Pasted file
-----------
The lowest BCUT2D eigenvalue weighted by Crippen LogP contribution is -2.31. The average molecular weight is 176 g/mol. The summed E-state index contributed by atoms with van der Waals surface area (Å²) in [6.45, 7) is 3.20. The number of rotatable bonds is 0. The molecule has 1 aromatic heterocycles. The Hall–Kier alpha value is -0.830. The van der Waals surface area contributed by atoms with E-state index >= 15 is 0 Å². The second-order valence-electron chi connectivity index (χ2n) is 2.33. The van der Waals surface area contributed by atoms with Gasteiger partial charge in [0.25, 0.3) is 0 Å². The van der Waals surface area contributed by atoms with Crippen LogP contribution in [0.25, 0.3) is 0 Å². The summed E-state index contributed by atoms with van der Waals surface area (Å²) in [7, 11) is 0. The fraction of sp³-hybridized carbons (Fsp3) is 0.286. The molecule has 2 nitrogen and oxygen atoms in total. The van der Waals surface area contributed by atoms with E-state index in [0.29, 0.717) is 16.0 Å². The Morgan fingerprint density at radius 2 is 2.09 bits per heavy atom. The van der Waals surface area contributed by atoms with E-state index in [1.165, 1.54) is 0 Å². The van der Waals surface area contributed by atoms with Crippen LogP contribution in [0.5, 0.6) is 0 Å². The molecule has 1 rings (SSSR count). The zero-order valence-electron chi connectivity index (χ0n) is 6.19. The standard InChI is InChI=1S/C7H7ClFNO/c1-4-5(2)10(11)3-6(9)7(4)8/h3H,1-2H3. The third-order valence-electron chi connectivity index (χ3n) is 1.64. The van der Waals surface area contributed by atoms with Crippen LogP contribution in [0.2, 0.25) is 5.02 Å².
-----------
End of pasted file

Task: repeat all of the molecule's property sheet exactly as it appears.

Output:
The lowest BCUT2D eigenvalue weighted by Crippen LogP contribution is -2.31. The average molecular weight is 176 g/mol. The summed E-state index contributed by atoms with van der Waals surface area (Å²) in [6.45, 7) is 3.20. The number of rotatable bonds is 0. The molecule has 1 aromatic heterocycles. The Hall–Kier alpha value is -0.830. The van der Waals surface area contributed by atoms with E-state index >= 15 is 0 Å². The second-order valence-electron chi connectivity index (χ2n) is 2.33. The van der Waals surface area contributed by atoms with Gasteiger partial charge in [0.25, 0.3) is 0 Å². The van der Waals surface area contributed by atoms with Crippen LogP contribution in [0.25, 0.3) is 0 Å². The summed E-state index contributed by atoms with van der Waals surface area (Å²) in [7, 11) is 0. The fraction of sp³-hybridized carbons (Fsp3) is 0.286. The molecule has 2 nitrogen and oxygen atoms in total. The van der Waals surface area contributed by atoms with E-state index in [0.29, 0.717) is 16.0 Å². The Morgan fingerprint density at radius 2 is 2.09 bits per heavy atom. The van der Waals surface area contributed by atoms with E-state index in [1.165, 1.54) is 0 Å². The van der Waals surface area contributed by atoms with Crippen LogP contribution in [0.5, 0.6) is 0 Å². The molecule has 1 rings (SSSR count). The zero-order valence-electron chi connectivity index (χ0n) is 6.19. The standard InChI is InChI=1S/C7H7ClFNO/c1-4-5(2)10(11)3-6(9)7(4)8/h3H,1-2H3. The third-order valence-electron chi connectivity index (χ3n) is 1.64. The van der Waals surface area contributed by atoms with Crippen LogP contribution in [0.2, 0.25) is 5.02 Å².